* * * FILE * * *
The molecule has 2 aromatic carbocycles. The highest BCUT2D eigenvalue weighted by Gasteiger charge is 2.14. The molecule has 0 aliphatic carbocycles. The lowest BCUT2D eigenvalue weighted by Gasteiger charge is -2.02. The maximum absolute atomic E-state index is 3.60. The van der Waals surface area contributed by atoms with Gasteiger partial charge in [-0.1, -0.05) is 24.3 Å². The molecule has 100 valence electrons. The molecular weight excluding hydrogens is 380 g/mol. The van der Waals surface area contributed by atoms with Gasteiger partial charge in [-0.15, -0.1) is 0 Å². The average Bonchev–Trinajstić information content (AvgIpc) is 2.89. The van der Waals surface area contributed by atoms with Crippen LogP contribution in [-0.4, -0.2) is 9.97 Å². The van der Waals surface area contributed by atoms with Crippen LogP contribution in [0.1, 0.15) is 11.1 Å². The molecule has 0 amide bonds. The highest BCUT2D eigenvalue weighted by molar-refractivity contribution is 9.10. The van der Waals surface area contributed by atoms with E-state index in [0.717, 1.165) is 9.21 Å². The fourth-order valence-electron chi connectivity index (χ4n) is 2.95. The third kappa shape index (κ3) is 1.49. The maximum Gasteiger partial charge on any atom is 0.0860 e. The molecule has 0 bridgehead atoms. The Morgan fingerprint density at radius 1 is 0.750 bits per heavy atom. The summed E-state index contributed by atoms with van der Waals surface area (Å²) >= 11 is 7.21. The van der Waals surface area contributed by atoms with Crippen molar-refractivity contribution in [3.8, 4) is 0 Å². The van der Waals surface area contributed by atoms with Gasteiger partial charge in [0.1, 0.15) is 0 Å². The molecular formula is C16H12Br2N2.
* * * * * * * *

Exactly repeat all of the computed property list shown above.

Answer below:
The molecule has 2 aromatic carbocycles. The highest BCUT2D eigenvalue weighted by Gasteiger charge is 2.14. The molecule has 0 aliphatic carbocycles. The lowest BCUT2D eigenvalue weighted by Gasteiger charge is -2.02. The maximum absolute atomic E-state index is 3.60. The van der Waals surface area contributed by atoms with Gasteiger partial charge in [-0.1, -0.05) is 24.3 Å². The molecule has 100 valence electrons. The molecular weight excluding hydrogens is 380 g/mol. The van der Waals surface area contributed by atoms with Gasteiger partial charge in [-0.15, -0.1) is 0 Å². The average Bonchev–Trinajstić information content (AvgIpc) is 2.89. The van der Waals surface area contributed by atoms with Crippen LogP contribution in [-0.4, -0.2) is 9.97 Å². The van der Waals surface area contributed by atoms with Crippen LogP contribution in [0.1, 0.15) is 11.1 Å². The molecule has 0 amide bonds. The highest BCUT2D eigenvalue weighted by molar-refractivity contribution is 9.10. The van der Waals surface area contributed by atoms with E-state index in [0.717, 1.165) is 9.21 Å². The fourth-order valence-electron chi connectivity index (χ4n) is 2.95. The third kappa shape index (κ3) is 1.49. The maximum Gasteiger partial charge on any atom is 0.0860 e. The molecule has 0 bridgehead atoms. The Morgan fingerprint density at radius 1 is 0.750 bits per heavy atom. The summed E-state index contributed by atoms with van der Waals surface area (Å²) >= 11 is 7.21. The van der Waals surface area contributed by atoms with Crippen molar-refractivity contribution in [3.8, 4) is 0 Å². The van der Waals surface area contributed by atoms with Gasteiger partial charge in [0.1, 0.15) is 0 Å². The molecular formula is C16H12Br2N2.